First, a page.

Peru archaeology: Ancient mummy found under a rubbish dump
Archaeologists in Peru conducting a dig at the site of a rubbish dump in the capital Lima have found a mummy they think is around 3,000 years old.
Students from San Marcos University, who are helping with the dig, first spotted the mummy’s hair and skull.
Archaeologist Miguel Aguilar said they had removed eight tonnes of rubbish from the location before their careful search for historic remains began.
The mummy is thought to date back to the times of the Manchay culture.
The Manchay lived in the area around modern-day Lima from around 1500 BC to 1000 BC.
They are known for building U-shaped temples oriented towards the rising sun.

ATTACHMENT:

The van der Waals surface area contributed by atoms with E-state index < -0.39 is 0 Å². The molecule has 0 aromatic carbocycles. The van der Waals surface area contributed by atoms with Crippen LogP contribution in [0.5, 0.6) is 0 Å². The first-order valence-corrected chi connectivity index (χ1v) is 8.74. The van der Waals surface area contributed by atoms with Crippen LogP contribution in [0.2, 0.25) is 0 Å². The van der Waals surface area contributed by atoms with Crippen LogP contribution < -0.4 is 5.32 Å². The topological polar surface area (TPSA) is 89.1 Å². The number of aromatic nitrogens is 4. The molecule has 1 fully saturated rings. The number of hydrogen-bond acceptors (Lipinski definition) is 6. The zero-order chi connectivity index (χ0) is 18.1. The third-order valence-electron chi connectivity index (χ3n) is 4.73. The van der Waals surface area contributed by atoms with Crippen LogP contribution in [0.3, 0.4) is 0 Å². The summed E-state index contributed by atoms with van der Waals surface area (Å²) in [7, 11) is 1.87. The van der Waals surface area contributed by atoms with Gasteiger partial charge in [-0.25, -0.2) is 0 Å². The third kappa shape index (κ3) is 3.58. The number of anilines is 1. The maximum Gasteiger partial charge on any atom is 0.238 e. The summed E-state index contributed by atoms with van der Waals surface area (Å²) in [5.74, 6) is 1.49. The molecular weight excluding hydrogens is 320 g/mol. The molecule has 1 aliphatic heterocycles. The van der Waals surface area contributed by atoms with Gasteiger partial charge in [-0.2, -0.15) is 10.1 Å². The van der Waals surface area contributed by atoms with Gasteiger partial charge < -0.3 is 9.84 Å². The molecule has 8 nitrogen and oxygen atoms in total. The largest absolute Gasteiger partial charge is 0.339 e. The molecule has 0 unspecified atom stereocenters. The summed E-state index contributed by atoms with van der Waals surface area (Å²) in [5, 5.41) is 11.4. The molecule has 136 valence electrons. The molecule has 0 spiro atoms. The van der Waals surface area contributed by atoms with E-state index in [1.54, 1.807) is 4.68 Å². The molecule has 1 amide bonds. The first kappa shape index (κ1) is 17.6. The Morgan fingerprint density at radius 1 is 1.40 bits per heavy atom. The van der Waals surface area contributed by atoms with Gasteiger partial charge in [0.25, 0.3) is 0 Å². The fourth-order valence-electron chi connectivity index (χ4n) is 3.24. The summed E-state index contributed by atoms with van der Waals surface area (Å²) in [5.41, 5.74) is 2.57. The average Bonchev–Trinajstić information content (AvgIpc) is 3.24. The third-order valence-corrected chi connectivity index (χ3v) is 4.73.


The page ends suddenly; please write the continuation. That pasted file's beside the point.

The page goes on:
Mr Aguilar explained that the mummy had been placed in a tomb in the centre of such a U-shaped temple. He said the body had been laid out flat, which is characteristic of the Manchay culture of the “formative era”, around 3,000 years ago.
The body was wrapped in cloth made from cotton and vegetable fibre.
The archaeologist said that the person “had been left or offered [as a sacrifice] during the last phase of construction of this temple”.
Mummification was practised by a variety of cultures in what is now Peru before the arrival of the Spanish conquistadors – people who travelled to the Americas as part of the Spanish conquest.
Some mummies were buried, many in a foetal position, while others were brought out and paraded during key festivals.